On February 26, 2019, the Company and NHL entered into a Software License Agreement (the “Cloud DX License”) with Cloud DX Inc. (“Cloud DX”), pursuant to which Cloud DX agreed to sell, and NHL agreed to purchase, a fully paid up, perpetual license, with 5-year conditional exclusivity, for the Cloud DX Bundled Pulsewave PAD-1A USB Blood Pressure Device, up-to-date product releases and Licensed Software Products (the “Licensed Software”). Pursuant to the terms of the Cloud DX License, Cloud DX also agreed to sell, and NHL agreed to purchase, 4,000 fully functional Pulsewave PAD 1A USB blood pressure monitor devices bundled with the perpetual license discussed above (the “Bundled Devices”).

 

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The Cloud DX License granted to NHL and its majority-owned subsidiaries, holding companies, divisions and affiliates, other than physiotherapy clinics owned and operated by Closing The Gap Healthcare Inc., the right to use and sub-license the Licensed Software and re-sell the Bundled Devices pursuant to the terms of the Cloud DX License in the physical therapy clinic marketplace in North America in exchange for the purchase price as set forth below:

 

  Upon the closing, the Company issued 458,349 restricted shares of its common stock having a value (as calculated as set forth in the Cloud DX License) of CAD$1,000,000 (approximately $758,567 as of February 26, 2019), and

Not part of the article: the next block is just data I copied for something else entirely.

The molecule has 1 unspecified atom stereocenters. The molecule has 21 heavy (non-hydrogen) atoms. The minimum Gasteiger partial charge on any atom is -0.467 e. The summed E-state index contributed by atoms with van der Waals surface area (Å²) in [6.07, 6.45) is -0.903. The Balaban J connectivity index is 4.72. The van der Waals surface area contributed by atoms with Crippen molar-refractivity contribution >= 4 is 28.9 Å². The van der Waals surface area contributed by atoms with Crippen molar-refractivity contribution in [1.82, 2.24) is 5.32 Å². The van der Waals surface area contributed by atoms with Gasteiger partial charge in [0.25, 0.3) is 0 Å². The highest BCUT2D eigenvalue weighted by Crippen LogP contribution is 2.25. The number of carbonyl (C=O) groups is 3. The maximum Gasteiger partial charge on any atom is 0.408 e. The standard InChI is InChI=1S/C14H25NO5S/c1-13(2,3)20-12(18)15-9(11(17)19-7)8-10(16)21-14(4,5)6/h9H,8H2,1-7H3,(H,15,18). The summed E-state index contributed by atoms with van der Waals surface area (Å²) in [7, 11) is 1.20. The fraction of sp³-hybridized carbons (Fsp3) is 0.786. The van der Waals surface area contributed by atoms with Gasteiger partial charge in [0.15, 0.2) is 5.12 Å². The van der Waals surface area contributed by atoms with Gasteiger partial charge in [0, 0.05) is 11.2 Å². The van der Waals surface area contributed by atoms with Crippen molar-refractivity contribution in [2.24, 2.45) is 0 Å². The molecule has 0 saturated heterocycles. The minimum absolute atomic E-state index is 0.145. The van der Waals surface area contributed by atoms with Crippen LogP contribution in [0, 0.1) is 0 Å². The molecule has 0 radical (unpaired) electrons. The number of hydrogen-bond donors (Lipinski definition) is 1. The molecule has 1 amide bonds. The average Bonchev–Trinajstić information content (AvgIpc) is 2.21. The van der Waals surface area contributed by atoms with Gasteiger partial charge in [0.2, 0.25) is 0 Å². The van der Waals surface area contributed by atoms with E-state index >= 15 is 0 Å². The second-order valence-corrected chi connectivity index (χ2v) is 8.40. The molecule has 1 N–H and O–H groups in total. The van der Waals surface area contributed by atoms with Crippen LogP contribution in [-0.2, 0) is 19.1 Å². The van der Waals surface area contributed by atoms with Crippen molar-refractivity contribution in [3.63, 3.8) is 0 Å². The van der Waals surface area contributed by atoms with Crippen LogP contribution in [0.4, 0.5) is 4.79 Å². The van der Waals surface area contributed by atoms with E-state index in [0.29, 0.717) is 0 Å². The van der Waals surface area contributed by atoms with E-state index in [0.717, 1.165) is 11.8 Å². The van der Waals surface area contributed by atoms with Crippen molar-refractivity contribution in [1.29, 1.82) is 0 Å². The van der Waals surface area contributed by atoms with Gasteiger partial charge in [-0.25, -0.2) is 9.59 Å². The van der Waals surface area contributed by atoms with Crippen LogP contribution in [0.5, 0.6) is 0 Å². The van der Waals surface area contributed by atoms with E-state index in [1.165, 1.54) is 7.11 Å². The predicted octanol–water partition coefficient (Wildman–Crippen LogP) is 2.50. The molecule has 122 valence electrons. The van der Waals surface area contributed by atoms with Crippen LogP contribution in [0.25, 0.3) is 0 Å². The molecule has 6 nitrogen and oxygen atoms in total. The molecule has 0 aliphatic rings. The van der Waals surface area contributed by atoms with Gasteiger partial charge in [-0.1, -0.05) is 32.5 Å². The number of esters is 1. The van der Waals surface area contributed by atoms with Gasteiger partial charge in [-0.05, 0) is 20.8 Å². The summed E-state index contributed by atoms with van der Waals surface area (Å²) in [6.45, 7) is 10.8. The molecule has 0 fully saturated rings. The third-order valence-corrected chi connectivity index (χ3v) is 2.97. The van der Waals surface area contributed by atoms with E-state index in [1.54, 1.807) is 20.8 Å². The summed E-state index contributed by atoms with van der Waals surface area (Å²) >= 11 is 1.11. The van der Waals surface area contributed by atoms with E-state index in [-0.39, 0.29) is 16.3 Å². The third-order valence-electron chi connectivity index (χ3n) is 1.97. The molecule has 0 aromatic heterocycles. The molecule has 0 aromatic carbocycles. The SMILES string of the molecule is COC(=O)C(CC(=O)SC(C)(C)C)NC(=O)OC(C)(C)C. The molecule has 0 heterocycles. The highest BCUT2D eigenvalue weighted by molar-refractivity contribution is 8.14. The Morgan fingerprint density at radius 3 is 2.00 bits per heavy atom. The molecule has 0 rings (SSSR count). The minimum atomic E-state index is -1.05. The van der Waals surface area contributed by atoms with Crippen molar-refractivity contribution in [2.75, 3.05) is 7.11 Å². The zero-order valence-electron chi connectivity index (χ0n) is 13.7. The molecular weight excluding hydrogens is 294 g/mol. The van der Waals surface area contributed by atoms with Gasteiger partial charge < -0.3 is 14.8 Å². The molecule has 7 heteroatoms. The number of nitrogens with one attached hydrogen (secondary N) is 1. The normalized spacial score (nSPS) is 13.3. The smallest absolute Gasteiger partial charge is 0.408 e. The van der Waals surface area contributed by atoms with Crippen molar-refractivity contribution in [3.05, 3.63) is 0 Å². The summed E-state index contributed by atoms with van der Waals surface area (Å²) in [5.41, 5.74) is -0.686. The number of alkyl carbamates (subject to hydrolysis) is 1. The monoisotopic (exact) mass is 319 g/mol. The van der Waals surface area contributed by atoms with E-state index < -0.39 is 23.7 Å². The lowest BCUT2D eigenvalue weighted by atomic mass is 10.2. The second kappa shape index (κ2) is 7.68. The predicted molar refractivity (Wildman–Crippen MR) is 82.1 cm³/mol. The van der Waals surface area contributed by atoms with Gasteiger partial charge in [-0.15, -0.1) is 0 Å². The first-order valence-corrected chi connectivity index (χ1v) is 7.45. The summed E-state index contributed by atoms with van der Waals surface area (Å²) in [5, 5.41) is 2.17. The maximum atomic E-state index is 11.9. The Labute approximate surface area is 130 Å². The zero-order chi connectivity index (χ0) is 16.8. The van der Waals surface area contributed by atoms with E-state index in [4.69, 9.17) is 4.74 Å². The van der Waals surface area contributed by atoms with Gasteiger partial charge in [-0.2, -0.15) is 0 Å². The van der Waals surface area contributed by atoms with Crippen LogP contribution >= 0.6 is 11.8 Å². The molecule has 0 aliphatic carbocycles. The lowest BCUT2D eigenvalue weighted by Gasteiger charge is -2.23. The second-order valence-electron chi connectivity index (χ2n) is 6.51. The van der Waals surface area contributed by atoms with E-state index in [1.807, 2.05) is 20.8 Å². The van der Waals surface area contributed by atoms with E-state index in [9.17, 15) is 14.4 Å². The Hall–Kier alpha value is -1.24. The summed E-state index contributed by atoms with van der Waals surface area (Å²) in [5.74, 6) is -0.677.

Cloud DX agreed to invoice CAD$250,000 (approximately $189,642 as of February 26, 2019) to NHL based on the following deliverables, and paid on the following schedule:

 

  Cloud DX deliverable   Novo payment (terms: Net 15)
  Heart Friendly Program launches in Clinic #1   CAD$50,000 (approximately $37,929 as of February 26, 2019)
  Novo-branded Android app delivered as APK file   CAD$35,000 (approximately $26,550 as of February 26, 2019)
  Novo-branded Clinical portal website delivered   CAD$35,000 (approximately $26,550 as of February 26, 2019)
  Pulsewave PAD-1A devices – 1st delivery   CAD$20,000 (approximately $15,171 as of February 26, 2019)
  Marketing services / materials delivered   CAD$25,000 (approximately $18,964 as of February 26, 2019)
  Cloud DX hires dedicated Novo support FTE   CAD$85,000 (approximately $64,478 as of February 26, 2019)

 

On March 9, 2020, the Company and NHL entered into that certain First Amendment to Cloud DX Perpetual Software License Agreement (the “Cloud DX Amendment”) with Cloud DX, effective March 6, 2020, pursuant to which the parties thereto agreed that the CAD$250,000 (approximately $186,231 as of March 6, 2020) that was to be paid by NHL based on the above deliverables would be paid as a one-time payment of 465,578 restricted shares of Company common stock. In addition, pursuant to the terms of the Cloud DX Amendment, the parties agreed to settle a $200,000 fee owed by NHL to Cloud DX through payment of 500,000 restricted shares of Company common stock.